The Litter Legends found that the composition of litter in the Tapuae Marine Reserve was different to the rest of the world. They found fishing line, veterinary syringes, plastic shotgun wads, rope, bottle caps and plastic bags. The top 10 international items are cigarette butts, takeaway food containers, plastic bottles, plastic bags, bottle caps, plastic cutlery, glass bottles, straws, cans and paper bags.
“I want to see less rubbish in the marine reserve. People need to pick up their plastic rubbish so it doesn’t get into the waterways,” said Israel Mead.
The boys are part of a science group at Oakura School run by teacher Gillian Sturmer.
“I did a six month science fellowship last year with Department of Conservation and have a close interest in our environment.
“On my return to school I was contacted by DOC in conjunction with Emily Roberts from TRC to see if our school would be interested in hopping on board with the Hotspot Project. Of course I jumped at the chance,” said Gillian Sturmer.
“Within our team of year 7 & 8 students we have 20 students who have been in from the start.”
Gillian Sturmer said that Emily Roberts and Allen Stancliff from Fish & Game did some detective work and discovered that the shot gun wads came from as far away as the mouth of the Waitara River.
“Hunting & Fishing do not sell this type of shell but people coming into the region may bring their own, so also we need to contact the Clay Bird Shooting organisation.
“We are making posters to display at Hunting & Fishing and Veterinary Clinics advising how to dispose of syringes and shot gun wads correctly.”
The children shared their field work experiences and science experiments as part of the project’s Pre-workshop End User Report presented by Dr Emily Roberts.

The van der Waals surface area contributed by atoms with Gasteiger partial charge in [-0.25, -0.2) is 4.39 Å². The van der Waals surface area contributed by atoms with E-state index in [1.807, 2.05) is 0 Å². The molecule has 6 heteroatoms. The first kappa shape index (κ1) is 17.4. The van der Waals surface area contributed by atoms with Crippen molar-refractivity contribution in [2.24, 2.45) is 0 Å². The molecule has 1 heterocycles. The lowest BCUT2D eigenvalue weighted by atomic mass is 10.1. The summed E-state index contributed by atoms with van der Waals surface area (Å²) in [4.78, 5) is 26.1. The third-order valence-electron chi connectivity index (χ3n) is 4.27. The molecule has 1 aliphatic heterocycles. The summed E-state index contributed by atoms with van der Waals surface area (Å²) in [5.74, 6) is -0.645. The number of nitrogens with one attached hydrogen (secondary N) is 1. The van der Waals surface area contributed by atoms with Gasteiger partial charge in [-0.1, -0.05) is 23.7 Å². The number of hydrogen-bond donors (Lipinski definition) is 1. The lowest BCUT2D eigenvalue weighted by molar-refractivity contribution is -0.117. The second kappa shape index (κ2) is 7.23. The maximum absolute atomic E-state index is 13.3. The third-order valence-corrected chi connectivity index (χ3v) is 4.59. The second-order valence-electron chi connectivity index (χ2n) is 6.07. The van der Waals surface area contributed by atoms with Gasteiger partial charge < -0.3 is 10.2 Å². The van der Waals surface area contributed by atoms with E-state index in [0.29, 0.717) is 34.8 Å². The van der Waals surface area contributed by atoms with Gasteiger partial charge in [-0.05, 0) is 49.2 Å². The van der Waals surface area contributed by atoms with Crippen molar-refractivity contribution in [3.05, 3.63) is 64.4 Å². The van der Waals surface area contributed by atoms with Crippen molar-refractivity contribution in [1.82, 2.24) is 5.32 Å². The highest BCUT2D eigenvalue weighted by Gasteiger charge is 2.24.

Marine Ecologist and Project Hotspot team member Dr Emily Roberts wants Project Hotspot to work with the community to ensure New Zealand wildlife will be around for many years to come.
“I’m delighted with the range of end users that attended the workshop today. There were so many positive outcomes and actions resulting from everyone’s hard work.
“The Highlands and Oakura students did an outstanding job of presenting their action projects. We are all so immensely proud of them. Their findings will help make a real difference to help protect threatened species and the marine environment in Taranaki.”
National Co-Ordinator for Participatory Science Dr Victoria Metcalf helped develop the platform and oversees all the activity of the three regions in the pilot.
“The funding itself comes from the Ministry of Business Innovation and Employment (MBIE) together with the Ministry of Education and the Office of the Prime Minister’s Chief Science Advisor who have teamed up to help deliver this activity,” said Dr Metcalf.
Dr Metcalf was impressed how the project was working with the community in a constructive and engaging way for a positive outcome.
“Project hotspot itself is a really good example of what can be done with this community science funding and I am really learning today how much it is changing people’s lives.
“People are now more aware of the bird life around and able to identify species, it is changing people’s behaviour on the beach, it’s leading the children to think about what actions they can take and letting them feel quite empowered and certainly well informed. It’s really relevant to them locally so I think this is an excellent project.”
The presentation from the children made the participants aware of how many products end up in our waterways in turn harming the wildlife.
“The project involving the shell casings from guns was also an eye opener for me as well. I really love the fact what the students found in that lead to the scientists doing some sophisticated modelling work to look at how to explain the presence on the beach and how long they might take to get there from waterways out there. It’s great to see student lead activity driving some high powered science.”